A sheet-metal mechanic who was fired after 25 years on the job has been awarded $500,000 in a discrimination case against a Birmingham aviation company.
Johnny Hawkins, a black man, had been an employee at Alabama Aircraft Industries (formerly Pemco Aviation Group) since 1980. He was fired in 2005 after it was alleged he intimidated and harassed a female employee.
A jury in U.S. District Court in Birmingham deliberated three hours before returning a verdict, which included $250,000 in punitive damages against Alabama Aircraft. Hawkins prevailed on charges of gender and race discrimination, but the jury found against him on a claim of retaliation.
The lawsuit grew from a workplace incident where a female coworker was supposed to be watching out for Hawkins while he worked in a confined space. The woman left for lunch without telling Hawkins, and he later confronted her and said that leaving him unattended was a serious safety violation.
Hawkins complained to the company's human-resources department, but the woman was not disciplined. Meanwhile, the woman complained that Hawkins had touched and intimidated her. That resulted in his termination.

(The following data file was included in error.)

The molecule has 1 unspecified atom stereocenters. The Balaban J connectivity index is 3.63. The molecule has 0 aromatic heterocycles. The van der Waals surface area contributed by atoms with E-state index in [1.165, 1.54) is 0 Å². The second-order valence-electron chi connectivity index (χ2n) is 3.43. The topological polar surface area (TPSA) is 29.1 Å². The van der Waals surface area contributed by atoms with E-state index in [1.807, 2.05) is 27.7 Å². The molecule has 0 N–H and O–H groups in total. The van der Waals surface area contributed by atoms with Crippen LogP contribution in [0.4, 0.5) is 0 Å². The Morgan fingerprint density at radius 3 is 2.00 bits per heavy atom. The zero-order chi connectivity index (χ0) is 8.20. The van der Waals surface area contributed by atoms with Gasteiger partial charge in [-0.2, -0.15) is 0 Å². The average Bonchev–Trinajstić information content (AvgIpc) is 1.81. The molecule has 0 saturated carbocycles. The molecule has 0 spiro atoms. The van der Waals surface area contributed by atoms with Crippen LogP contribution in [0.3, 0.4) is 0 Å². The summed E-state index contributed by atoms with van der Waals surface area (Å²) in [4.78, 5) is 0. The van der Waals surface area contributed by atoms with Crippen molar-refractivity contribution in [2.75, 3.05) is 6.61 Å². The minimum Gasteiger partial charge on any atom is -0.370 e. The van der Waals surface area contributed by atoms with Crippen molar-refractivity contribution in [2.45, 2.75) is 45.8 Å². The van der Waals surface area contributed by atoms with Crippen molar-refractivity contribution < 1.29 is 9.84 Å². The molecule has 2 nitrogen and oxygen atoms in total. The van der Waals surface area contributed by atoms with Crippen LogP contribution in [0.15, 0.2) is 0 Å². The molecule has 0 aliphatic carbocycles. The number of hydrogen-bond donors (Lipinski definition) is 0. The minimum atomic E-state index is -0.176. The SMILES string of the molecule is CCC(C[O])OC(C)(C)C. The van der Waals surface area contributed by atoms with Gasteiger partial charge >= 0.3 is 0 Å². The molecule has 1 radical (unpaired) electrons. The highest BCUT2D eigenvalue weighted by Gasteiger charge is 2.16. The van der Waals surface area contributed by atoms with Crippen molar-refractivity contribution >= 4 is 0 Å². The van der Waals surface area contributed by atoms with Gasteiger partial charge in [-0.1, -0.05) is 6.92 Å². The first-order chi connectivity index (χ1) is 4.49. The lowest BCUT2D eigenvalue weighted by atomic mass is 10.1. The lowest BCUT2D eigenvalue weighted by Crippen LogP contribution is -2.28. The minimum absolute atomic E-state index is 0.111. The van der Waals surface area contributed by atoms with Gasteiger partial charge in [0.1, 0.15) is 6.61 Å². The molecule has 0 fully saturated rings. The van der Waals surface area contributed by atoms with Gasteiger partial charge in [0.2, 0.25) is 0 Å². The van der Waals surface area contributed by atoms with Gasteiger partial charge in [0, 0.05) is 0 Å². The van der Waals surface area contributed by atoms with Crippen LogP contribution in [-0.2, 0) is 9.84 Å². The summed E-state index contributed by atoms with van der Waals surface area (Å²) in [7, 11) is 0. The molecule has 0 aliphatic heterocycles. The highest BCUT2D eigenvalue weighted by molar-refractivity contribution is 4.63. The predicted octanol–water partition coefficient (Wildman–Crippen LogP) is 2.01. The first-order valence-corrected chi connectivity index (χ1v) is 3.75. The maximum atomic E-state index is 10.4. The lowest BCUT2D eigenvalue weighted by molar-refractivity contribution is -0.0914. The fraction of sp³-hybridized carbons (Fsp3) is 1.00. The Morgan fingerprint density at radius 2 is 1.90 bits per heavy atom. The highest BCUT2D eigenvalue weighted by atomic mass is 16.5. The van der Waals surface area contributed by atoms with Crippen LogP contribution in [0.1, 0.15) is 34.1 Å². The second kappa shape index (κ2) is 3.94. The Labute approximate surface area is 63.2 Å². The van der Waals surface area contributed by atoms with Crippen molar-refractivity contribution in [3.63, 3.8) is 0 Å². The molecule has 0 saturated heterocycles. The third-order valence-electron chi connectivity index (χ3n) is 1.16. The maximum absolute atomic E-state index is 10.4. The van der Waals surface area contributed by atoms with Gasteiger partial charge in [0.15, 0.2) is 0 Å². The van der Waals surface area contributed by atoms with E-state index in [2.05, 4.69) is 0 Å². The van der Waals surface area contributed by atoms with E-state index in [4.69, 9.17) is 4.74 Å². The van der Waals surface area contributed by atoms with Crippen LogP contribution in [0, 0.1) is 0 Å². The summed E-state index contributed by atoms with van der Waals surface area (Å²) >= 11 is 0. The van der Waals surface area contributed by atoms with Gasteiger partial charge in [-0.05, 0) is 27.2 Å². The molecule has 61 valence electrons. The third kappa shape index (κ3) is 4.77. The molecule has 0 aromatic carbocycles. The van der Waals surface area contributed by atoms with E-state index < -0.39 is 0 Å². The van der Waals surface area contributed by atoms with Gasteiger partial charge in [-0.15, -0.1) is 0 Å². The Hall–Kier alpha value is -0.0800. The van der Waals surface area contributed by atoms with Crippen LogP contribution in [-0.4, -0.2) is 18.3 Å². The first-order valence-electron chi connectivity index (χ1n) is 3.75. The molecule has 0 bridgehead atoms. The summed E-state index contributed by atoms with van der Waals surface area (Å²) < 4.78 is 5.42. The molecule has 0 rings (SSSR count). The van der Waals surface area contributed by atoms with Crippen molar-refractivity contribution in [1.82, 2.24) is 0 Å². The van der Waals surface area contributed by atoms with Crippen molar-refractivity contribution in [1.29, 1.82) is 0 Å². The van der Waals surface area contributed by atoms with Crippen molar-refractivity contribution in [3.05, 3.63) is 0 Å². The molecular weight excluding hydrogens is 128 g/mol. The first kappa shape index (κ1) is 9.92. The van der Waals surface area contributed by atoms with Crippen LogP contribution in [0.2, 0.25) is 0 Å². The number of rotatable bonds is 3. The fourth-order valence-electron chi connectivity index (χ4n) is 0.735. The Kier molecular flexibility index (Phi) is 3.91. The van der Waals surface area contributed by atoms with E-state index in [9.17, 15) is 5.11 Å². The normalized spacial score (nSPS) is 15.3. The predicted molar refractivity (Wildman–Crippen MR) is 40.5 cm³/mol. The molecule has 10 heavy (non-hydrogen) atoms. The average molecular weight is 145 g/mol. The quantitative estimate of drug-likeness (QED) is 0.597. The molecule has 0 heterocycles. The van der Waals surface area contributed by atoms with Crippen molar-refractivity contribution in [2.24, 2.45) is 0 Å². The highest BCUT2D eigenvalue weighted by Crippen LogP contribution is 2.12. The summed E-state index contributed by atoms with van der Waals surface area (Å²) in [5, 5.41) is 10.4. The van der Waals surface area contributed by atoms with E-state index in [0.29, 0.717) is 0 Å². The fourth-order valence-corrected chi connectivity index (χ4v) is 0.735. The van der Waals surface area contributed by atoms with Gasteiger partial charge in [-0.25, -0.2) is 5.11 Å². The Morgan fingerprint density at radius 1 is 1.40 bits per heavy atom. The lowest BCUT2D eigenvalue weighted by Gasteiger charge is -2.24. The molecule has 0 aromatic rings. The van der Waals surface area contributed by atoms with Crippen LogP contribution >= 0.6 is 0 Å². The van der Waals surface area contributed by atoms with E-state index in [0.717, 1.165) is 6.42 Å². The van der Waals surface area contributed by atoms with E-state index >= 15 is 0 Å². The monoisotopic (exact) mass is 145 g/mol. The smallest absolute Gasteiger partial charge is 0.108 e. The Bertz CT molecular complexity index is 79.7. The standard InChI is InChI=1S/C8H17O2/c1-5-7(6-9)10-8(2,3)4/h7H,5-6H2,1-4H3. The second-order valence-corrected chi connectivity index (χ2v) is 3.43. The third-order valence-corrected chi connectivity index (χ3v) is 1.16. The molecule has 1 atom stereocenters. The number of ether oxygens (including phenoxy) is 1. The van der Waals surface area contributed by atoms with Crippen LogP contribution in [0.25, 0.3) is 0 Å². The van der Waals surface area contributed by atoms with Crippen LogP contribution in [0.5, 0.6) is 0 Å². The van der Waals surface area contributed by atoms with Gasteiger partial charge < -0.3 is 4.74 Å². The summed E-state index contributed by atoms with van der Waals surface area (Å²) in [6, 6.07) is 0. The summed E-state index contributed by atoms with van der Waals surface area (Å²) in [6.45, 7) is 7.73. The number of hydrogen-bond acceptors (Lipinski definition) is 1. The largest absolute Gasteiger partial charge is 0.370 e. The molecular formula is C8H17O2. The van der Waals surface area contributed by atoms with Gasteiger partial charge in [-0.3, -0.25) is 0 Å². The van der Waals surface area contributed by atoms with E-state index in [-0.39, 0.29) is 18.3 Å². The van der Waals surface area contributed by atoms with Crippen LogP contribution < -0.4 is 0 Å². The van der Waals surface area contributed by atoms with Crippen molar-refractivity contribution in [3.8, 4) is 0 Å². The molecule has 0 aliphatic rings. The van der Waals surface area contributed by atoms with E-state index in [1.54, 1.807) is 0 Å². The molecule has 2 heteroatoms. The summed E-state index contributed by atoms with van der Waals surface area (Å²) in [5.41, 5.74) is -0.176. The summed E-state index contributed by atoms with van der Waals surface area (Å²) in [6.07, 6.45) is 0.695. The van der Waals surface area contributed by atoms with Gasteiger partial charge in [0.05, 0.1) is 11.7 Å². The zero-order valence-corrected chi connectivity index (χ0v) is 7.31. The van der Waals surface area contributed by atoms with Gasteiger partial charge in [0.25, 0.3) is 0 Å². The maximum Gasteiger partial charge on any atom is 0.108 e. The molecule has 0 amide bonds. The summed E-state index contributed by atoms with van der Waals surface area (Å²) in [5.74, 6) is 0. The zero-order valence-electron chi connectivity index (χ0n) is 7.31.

John Saxon, Hawkins' attorney, showed that white men who had admittedly touched or harassed coworkers either got light discipline or none at all.
"Johnny Hawkins was a 25-year veteran of Pemco who tapped a female employee on the shoulder to get her attention to tell her she left him unattended in a confined space, an OSHA violation," Saxon said. "For touching her, he was terminated. Yet white employees hit, grabbed or kicked black employees and received no or light discipline. Not only is that a double standard, it is also discrimination."
Hawkins' retaliation claim apparently was based on the fact that he had been a member of a 1998 class-action discrimination lawsuit against his employer. Based on my research of case law, the retaliation claim probably failed because of the considerable time gap between the 1998 lawsuit and the 2005 termination.
Alabama Aircraft's attorney said the company has modified its policies and instituted annual diversity seminars in order to address issues raised by the Equal Employment Opportunity Commission (EEOC). The company probably will appeal the Hawkins verdict, attorney Doris Sewell said.
Saxon said the company still has a ways to go on the discrimination front. "Pemco has a checkered past," he said. "They have problems out there."